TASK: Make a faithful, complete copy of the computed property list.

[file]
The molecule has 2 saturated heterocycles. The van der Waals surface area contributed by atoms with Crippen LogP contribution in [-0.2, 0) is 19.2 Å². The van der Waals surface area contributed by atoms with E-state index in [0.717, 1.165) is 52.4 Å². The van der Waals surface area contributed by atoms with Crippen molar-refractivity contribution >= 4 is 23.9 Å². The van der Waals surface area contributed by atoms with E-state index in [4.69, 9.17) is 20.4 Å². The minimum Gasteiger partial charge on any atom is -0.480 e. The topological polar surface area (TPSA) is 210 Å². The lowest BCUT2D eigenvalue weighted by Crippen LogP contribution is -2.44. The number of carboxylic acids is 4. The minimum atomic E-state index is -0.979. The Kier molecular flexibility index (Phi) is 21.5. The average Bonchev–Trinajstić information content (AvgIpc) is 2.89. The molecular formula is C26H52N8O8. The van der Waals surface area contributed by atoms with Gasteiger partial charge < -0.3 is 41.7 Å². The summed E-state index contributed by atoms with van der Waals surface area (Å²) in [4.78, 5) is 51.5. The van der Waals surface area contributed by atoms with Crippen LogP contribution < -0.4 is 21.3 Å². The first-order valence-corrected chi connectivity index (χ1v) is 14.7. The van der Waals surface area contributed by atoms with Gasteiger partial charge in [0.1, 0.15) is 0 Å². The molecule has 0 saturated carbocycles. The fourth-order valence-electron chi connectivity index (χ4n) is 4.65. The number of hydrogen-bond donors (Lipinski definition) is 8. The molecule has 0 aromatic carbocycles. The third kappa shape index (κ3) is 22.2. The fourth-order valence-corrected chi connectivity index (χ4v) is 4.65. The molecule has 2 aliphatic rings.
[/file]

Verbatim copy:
The molecule has 2 saturated heterocycles. The van der Waals surface area contributed by atoms with Crippen LogP contribution in [-0.2, 0) is 19.2 Å². The van der Waals surface area contributed by atoms with E-state index in [0.717, 1.165) is 52.4 Å². The van der Waals surface area contributed by atoms with Crippen molar-refractivity contribution >= 4 is 23.9 Å². The van der Waals surface area contributed by atoms with E-state index in [4.69, 9.17) is 20.4 Å². The minimum Gasteiger partial charge on any atom is -0.480 e. The topological polar surface area (TPSA) is 210 Å². The lowest BCUT2D eigenvalue weighted by Crippen LogP contribution is -2.44. The number of carboxylic acids is 4. The minimum atomic E-state index is -0.979. The Kier molecular flexibility index (Phi) is 21.5. The average Bonchev–Trinajstić information content (AvgIpc) is 2.89. The molecular formula is C26H52N8O8. The van der Waals surface area contributed by atoms with Gasteiger partial charge < -0.3 is 41.7 Å². The summed E-state index contributed by atoms with van der Waals surface area (Å²) in [4.78, 5) is 51.5. The van der Waals surface area contributed by atoms with Crippen LogP contribution < -0.4 is 21.3 Å². The first-order valence-corrected chi connectivity index (χ1v) is 14.7. The van der Waals surface area contributed by atoms with Gasteiger partial charge in [0.1, 0.15) is 0 Å². The molecule has 0 saturated carbocycles. The fourth-order valence-electron chi connectivity index (χ4n) is 4.65. The number of hydrogen-bond donors (Lipinski definition) is 8. The molecule has 0 aromatic carbocycles. The third kappa shape index (κ3) is 22.2. The fourth-order valence-corrected chi connectivity index (χ4v) is 4.65. The molecule has 2 aliphatic rings.